Garden Shed Inspiration for Better Homes & Gardens
I want to build a new garden shed in my backyard this summer. This is an idea I had last summer and it never happened, so I’m moving it to the top of the “to do” list for this year. Most homeowners will agree, there’s no such thing as enough storage space. There’s a limit, after all, to the things you can stash in your basement and garage. What I really need is a garden shed – one large enough to house a pretty big arsenal of outdoor power tools while providing organized space for everything from rakes and shovels to mulch and fertalizer. All of my outside spaces are landscaped, so it will have to be in a somewhat visible area to the left of my water feature, above, one of the main focal points in my garden.
I had an earlier thought of creating a shed with a “green” roof, and when I came across this wonderful green garden shed on BHG.com , right, photo credit to Better Homes & Gardens, it pretty much made me realize I was thinking in the right direction. Thanks, BHG, for giving me the inspiration when I needed it most!
There are so many advantages to using recycled materials when creating a hardscape garden project — for the environment and your wallet! We use recycled concrete for paving systems, recycled glass in stepping stones (see picture,) and crushed recycled stone and granite for patio surfaces whenever possible.
An added benefit to using recycled materials? It cuts down on the cost of the installation of a landscape design. If I can incorporate larger pieces of old concrete into a design, the purchase and delivery of new materials is eliminated. Also eliminated -the cost of removing and disposing of old materials.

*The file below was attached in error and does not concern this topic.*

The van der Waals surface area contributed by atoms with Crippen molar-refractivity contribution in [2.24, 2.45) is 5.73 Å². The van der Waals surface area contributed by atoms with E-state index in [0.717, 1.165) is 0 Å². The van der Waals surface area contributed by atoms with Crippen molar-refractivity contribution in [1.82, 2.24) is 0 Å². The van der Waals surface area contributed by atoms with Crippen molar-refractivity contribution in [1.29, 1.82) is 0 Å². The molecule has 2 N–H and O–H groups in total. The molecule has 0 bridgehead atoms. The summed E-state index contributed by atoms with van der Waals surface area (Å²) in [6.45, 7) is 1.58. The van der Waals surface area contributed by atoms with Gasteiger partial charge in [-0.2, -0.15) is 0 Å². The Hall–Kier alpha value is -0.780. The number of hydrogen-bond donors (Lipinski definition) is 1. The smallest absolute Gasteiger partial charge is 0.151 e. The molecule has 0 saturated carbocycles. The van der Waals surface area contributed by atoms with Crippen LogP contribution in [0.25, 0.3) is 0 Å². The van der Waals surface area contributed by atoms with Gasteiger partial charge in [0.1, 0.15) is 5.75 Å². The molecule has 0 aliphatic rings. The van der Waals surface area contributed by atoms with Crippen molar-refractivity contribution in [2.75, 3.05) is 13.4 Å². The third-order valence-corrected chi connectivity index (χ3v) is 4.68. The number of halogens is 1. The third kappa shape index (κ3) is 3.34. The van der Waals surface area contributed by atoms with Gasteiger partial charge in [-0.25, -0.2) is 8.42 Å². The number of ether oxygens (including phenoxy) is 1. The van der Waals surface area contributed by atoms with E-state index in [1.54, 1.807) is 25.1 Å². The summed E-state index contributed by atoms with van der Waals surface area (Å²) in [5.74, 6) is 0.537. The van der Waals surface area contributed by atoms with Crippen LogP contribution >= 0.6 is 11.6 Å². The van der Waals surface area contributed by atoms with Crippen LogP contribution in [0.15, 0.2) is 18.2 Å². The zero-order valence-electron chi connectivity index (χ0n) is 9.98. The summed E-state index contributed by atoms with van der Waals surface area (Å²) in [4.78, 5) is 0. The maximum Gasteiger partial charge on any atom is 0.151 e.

If you think that you can’t afford to install your next hardscape project, be sure to ask your landscape architect/designer about using recycled materials. The savings just may bring the project down in cost enough to fit into your budget.
Capture Your Garden & Share with Family & Friends!
This is coolest gift for anyone interested in watching a living plant bloom & grow – The PlantCam!
The PlantCam is a digital garden camera, and a great spring gift for the gardener in your life who starts every day with a quick tour just to see how well everything is blooming. It’s a four-megapixel time-lapse digital camera that captures mini-movie frames of your plants as they grow. It costs less than $100.00 and operates with a motion-sensor camera that also photographs wildlife at the backyard perch, feeder or nest. It can zoom in for closeups of sprouting seeds or capture an entire garden in wide angle. It comes in a weatherproof case, and takes about five minutes to install.
The best feature? It‘s PC and Mac compatible, so you can share your garden’s progress with family and friends on facebook and YouTube!